Friday, August 22, 2008

Newburg, MO, Moveable Type And A 1948 Chevrolet

Years ago my father owned a printing company and an advertising agency. One of the printing presses was a letterpress, with moveable type. I remember watching him set type.*

My brothers and I had the job of busting up the type and putting it back in the type drawers which were called 'cases'. The trade term for the kids who busted up the type was "printer's devil". Each font went into a different case and each letter went to a specific bin in the case. Woe to the devil who put a sort (pieces of type) in the wrong space! Now you know where the term 'out of sorts' originated!

I can still remember the layout of the cases and where each sort belonged. The type was made out of lead.

I remember how amazed I was the first time I saw a linotype machine.

One day I was talking to my dad while he was running the press. I stumbled and laid my hand on the press for balance. The press was running and I about cut my index finger off. The finger, my right index finger, is crooked and shorter than my other fingers. I don't have much feeling in it and I don't use the finger much. I was maybe eleven or twelve years old.

Back in the 1960's there used to be a gas station / restaurant in Newburg, MO, about halfway between Springfield and St. Louis, on old Highway 66, on the north side of the road, that my grandfather liked to stop at. They probably sold beer. The gas station attendant had only one arm. I remember riding in my grandfather's 1948 Chevrolet sedan, stopping at this gas station, getting a bite to eat and having this one armed guy fill our car up with gas.

Man's car looked just like this one I saw today at the auto swap meet at the fairgrounds. If I would have had an extra $7900.00 I woulda bought it. This was the first car I ever drove. Just looking at this car makes me feel happy. The gas station is now a flea market. The PVT RN and I stopped there Thurday on our way back from Hannibal. I told the woman running the cash register about the one armed guy. She said, yes, his name was....she knew the guy, said he used to work for her husband's grandfather who owned the station and he rented a room from them.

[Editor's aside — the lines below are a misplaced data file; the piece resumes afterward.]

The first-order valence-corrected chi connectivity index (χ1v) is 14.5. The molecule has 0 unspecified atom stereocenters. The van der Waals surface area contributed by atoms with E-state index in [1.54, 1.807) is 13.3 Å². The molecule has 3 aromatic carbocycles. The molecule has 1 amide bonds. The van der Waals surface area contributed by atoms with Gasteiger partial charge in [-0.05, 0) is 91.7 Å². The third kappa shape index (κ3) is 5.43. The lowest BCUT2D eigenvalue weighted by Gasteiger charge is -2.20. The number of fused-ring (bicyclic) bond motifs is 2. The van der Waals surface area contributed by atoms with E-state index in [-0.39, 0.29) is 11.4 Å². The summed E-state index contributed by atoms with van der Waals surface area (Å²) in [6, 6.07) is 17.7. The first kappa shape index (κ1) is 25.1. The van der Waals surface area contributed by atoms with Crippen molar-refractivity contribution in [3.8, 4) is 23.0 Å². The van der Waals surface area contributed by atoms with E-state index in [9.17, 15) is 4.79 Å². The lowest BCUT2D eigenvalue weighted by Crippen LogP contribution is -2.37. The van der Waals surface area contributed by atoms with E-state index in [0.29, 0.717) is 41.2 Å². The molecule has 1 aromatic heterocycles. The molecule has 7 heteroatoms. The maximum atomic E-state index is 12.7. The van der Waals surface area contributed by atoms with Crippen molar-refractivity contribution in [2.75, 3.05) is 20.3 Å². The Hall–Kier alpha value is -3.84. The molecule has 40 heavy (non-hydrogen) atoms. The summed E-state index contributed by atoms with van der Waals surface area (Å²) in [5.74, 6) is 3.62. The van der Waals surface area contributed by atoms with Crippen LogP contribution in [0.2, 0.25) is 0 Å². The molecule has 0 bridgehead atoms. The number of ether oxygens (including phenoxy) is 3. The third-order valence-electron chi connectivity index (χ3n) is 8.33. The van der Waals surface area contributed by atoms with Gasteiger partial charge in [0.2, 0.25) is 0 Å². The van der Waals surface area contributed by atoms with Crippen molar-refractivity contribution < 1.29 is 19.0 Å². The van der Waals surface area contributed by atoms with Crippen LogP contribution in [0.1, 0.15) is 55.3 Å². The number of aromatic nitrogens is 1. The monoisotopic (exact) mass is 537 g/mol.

I said, as we were leaving, tell your husband you met a guy who remembered the one armed guy. She said she definately would.

On the front porch of the building was an old letter press like the one that mangled my finger. Just inside the door was a cabinet full of drawers of type. If I would have had an extre $850.00, I woulda bought it all. Just looking at that press made me feel happy.

*The plate says, "The quick brown fox jumps over the lazy dog and feels as if he were in the seventh heaven of typography together with Herman Zapf, the most famous artist of the typeface "Palatino"


Józef Jan Hughes said...

Just reading this post made me happy.

longrooffan said...

Just in total awe of how you are able to gather these stray bits of the web together to make your point. Memories, old school typesetting and the place where Alphonse picked up a cold Schlitz in Hannibal are awesome. Keep it up. Glad to see you survived that rear end collision to continue to blog another day.

admin said...

Chop the top, drop that bucket and it could make a pretty sweet lead sled. Is the heresy in your book?

My first ride was a 1957 Chevrolet, Tudor, post. Loved it. Red and white, with red and white leather interior. CD player (without cutting the dash), a 350 turbo tranny on the floor.

Got into some trouble with it during my teen years. First kiss from a girl came in the car. I didn't care a kit nor kabble for the girl, but loved the car.

Was that too much information? Oh well. That's what blogs are for.

Anonymous said...

Where's that press,
7530 Nottingham in the Ratskellar, Dad also put a TV under the stairs that looked built in. Black tile on the floor???
Or was is 19 St Charles Place???
When I saw the pic of the press, I got a vivid memory of the smell of the ink, and if a business card got smudge by one of us kids, oh boy.

thanks for the memories??

Ian McGibboney said...

Wow! I learned so much from this. I see the allure of the mimeograph. It does look really dangerous, though, the way the guy moves his arm so fast so frequently. That said, I'd love for him to take a crack at printing some blog letterhead for me. Best of two very different eras.

Thanks for the link!